Farmers and breeders from across the country took part, submitting eggs for hatching at specially built facilities where the chicks were hatched and raised in controlled conditions on a standard diet. The chicks were closely tracked and monitored for weight gain, health and appearance. After 12 weeks, the birds were slaughtered weighed and judged for edible meat yield. In 1946 and 1947, a series of state and regional contests took place and from them 40 finalists were chosen to compete for the national title of Chicken of Tomorrow. In 1948, and again in 1951, Arbor Acres White Rocks won in the purebred category. The white feathered Arbor Acres birds were preferred to the higher preforming dark feathered Red Cornish crosses from the Vantress Hatchery. Eventually the two breeds were crossed to become the Arbor Acre breed that came to dominate the genetic stock of chicken worldwide.
Arbor Acres was run by Franks Saglio, an Italian immigrant who grew fruits and vegetables in Glastonbury, Connecticut on a small family farm. His son, Henry, started raising chickens for local sales. It was Henry’s birds that eventually won the Chicken of Tomorrow contest, from which the family went on to build a national breeding business which sent parent stock to all the major broiler companies in the country. In addition to supplying Arbor Acres breeding stock, the company also developed techniques and facilities to promote the best performance of the birds. Driven by processors’ demands for more and cheaper chicken, the broiler industry went through a rapid vertical integration process with hatcheries, growers, feed mills and processors all merged into larger and larger commercial farms. The Saglio family helped found the National Chicken Council, the chicken industry’s public relations and lobbying organization.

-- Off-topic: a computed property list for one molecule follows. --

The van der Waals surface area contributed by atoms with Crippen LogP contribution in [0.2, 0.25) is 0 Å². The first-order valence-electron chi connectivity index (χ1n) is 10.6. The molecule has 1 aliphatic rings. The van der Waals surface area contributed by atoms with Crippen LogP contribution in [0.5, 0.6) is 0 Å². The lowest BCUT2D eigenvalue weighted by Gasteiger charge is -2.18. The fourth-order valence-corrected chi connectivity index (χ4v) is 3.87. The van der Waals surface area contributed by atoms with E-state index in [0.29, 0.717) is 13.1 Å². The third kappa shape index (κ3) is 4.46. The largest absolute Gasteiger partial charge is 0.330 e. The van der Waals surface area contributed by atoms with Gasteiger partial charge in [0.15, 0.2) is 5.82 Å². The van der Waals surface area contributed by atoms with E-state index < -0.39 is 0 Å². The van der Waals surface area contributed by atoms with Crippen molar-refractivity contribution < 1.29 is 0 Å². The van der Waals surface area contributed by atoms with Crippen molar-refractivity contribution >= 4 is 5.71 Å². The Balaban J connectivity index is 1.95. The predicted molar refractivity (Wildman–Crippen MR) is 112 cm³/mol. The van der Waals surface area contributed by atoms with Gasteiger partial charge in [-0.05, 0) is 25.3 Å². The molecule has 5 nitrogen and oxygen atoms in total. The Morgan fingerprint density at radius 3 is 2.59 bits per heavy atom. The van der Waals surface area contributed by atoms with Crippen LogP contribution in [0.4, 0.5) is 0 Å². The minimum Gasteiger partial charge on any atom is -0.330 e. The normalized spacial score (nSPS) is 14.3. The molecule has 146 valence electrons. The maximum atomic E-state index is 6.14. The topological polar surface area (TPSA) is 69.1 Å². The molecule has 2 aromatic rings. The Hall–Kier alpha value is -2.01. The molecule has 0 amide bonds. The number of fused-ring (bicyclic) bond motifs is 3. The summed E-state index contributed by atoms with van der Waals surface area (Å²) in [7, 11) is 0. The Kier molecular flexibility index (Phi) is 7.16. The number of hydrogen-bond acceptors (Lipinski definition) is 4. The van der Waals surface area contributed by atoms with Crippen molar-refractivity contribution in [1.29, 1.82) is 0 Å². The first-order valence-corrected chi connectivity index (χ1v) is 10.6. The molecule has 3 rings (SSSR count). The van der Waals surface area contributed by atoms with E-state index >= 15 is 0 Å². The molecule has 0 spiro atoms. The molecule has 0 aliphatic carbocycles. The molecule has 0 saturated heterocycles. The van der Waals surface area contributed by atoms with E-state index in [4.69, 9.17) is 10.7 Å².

Arbor Acres, the International Basic Economy Corporation (IBEC) and Nelson Rockefeller
Here is where the story takes a big turn. In 1964, Nelson Rockefeller bought Arbor Acres and took it global through his company, International Basic Economy Corporation (IBEC).
Nelson Rockefeller left government service the same year A&P held the first Chicken of Tomorrow contest, and in 1947 set up two new organizations to demonstrate his alternative approach to President Truman’s Point IV Program for technical assistance to developing countries. The American International Association for Economic and Social Development (AIA) was Rockefeller’s policy arm and IBEC was the business arm. Called by some the Rich Neighbor Policy, Rockefeller’s private development companies initially brought U.S. capital and technology to places like Brazil and Venezuela to jump start modern consumer capitalism. IBEC began with $3 million from Nelson Rockefeller, and $21 million from Standard Oil. IBEC’s investments included poultry production, supermarkets, housing, agribusiness and textiles.
In addition to demonstrating that U.S. capital and American know-how could create a thriving middle class in places ruled by autocrats and populated by the poor and illiterate, IBEC had a Cold War agenda as well. As Nelson Rockefeller was known to say, "it’s hard to be a Communist with a full belly.” Many of IBEC’s operations were located in countries where Standard Oil was pumping oil and nationalist and peasant uprisings were occurring.